VeriSign, Inc.
VERISIGN INC/CA (Form: 10-K, Received: 02/24/2011 15:24:16)
Table of Contents

 

 

UNITED STATES

SECURITIES AND EXCHANGE COMMISSION

Washington, D.C. 20549

 

 

 

FORM 10-K

 

(Mark One)

 

þ ANNUAL REPORT PURSUANT TO SECTION 13 OR 15(d) OF THE SECURITIES EXCHANGE ACT OF 1934

 

For the fiscal year ended December 31, 2010

 

OR

 

¨ TRANSITION REPORT PURSUANT TO SECTION 13 OR 15(d) OF THE SECURITIES EXCHANGE ACT OF 1934

 

For the transition period from                      to                    

 

Commission File Number: 000-23593

 

 

 

VERISIGN, INC.

(Exact name of registrant as specified in its charter)

 

Delaware   94-3221585
(State or other jurisdiction of
incorporation or organization)
  (I.R.S. Employer
Identification No.)
21355 Ridgetop Circle, Dulles, Virginia   20166
(Address of principal executive offices)   (Zip Code)

 

Registrant’s telephone number, including area code: (703) 948-3200

 

Securities registered pursuant to Section 12(b) of the Act: Common Stock $0.001 Par Value Per Share, and the Associated Stock Purchase Rights

 

Securities registered pursuant to Section 12(g) of the Act: None

 

 

 

Indicate by check mark if the registrant is a well-known seasoned issuer, as defined in Rule 405 of the Securities Act.    YES þ     NO ¨

 

Indicate by check mark if the registrant is not required to file reports pursuant to Section 13 or Section 15(d) of the Act.    YES ¨     NO þ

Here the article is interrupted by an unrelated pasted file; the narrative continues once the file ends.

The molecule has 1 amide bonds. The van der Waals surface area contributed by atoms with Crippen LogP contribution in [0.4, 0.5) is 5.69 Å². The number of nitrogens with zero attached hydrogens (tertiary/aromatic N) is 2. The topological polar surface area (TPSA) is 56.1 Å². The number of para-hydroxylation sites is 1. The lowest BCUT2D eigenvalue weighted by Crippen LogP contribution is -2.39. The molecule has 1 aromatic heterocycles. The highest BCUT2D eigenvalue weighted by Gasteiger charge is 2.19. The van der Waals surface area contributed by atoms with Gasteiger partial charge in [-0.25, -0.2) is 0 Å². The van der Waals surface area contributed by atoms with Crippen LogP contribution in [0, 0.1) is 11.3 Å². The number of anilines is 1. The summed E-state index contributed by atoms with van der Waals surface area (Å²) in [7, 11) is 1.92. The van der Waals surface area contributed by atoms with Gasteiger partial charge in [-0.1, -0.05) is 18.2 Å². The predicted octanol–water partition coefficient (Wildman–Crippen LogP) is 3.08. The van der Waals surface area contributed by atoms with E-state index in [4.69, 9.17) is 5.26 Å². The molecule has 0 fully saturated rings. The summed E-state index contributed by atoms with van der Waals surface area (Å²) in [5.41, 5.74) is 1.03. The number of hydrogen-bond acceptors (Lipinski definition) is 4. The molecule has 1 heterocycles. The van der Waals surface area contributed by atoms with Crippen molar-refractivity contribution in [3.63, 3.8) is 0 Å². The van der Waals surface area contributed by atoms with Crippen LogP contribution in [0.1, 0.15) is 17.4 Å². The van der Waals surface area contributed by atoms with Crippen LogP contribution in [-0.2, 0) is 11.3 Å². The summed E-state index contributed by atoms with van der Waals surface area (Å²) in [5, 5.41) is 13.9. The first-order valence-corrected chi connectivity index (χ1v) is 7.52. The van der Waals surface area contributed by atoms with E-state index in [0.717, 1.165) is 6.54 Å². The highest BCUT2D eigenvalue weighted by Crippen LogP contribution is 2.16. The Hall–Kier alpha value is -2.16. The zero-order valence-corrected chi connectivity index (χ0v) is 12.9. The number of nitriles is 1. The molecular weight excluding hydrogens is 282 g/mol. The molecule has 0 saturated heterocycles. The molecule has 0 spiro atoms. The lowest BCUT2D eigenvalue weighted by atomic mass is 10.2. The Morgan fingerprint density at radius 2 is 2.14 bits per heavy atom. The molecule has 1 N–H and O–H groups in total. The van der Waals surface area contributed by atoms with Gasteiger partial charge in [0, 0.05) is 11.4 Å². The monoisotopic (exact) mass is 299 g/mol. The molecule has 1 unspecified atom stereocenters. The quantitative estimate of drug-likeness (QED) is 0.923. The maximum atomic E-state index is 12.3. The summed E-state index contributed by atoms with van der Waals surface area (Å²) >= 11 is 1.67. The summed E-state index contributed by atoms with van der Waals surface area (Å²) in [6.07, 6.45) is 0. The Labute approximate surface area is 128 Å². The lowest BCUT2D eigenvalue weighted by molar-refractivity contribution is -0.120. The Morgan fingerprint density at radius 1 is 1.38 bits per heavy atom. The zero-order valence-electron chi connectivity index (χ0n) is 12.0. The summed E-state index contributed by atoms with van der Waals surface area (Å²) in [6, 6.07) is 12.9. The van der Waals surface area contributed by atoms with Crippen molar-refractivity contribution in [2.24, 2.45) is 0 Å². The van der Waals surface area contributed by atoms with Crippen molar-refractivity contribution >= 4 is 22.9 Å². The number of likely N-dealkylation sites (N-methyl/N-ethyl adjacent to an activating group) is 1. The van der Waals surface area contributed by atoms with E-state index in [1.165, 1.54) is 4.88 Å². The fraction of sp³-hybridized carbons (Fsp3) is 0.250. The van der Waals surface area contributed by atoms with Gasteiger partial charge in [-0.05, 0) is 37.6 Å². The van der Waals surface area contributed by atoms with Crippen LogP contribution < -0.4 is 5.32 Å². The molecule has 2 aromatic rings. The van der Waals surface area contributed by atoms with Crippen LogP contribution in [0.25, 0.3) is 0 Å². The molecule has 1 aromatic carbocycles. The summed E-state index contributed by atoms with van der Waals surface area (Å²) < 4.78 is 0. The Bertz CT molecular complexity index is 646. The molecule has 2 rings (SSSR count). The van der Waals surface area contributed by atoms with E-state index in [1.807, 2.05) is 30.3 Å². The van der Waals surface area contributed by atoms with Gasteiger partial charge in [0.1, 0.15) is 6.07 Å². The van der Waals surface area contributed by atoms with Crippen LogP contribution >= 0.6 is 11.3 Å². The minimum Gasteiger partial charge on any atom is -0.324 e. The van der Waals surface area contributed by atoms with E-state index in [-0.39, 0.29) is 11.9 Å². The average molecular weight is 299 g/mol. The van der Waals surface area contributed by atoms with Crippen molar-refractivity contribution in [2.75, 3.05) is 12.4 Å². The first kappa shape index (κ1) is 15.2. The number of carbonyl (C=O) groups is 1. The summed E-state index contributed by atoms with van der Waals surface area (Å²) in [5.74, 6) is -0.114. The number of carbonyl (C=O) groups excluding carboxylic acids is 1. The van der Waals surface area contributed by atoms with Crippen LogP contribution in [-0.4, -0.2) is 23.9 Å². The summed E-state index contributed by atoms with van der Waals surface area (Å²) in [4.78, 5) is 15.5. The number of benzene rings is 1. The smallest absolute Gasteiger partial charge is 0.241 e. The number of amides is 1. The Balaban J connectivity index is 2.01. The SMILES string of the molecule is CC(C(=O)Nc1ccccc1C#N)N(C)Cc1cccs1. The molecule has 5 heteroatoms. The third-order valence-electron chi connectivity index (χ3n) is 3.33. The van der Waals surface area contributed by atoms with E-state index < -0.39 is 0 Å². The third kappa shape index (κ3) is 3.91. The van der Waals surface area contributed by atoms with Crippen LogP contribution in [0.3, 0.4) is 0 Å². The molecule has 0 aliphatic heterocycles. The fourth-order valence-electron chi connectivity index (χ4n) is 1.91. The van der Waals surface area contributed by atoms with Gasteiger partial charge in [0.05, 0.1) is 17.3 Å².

Indicate by check mark whether the registrant (1) has filed all reports required to be filed by Section 13 or 15(d) of the Securities Exchange Act of 1934 during the preceding 12 months and (2) has been subject to such filing requirements for the past 90 days.    YES þ     NO ¨

 

Indicate by check mark whether the registrant has submitted electronically and posted on its corporate Web site, if any, every Interactive Data File required to be submitted and posted pursuant to Rule 405 of Regulation S-T (§232.405 of this chapter) during the preceding 12 months (or for such shorter period that the registrant was required to submit and post such files).    YES þ     NO ¨

 

Indicate by check mark if disclosure of delinquent filers pursuant to Item 405 of Regulation S-K is not contained herein, and will not be contained, to the best of the registrant’s knowledge, in definitive proxy or information statements incorporated by reference in Part III of this Form 10-K or any amendment to this Form 10-K. ¨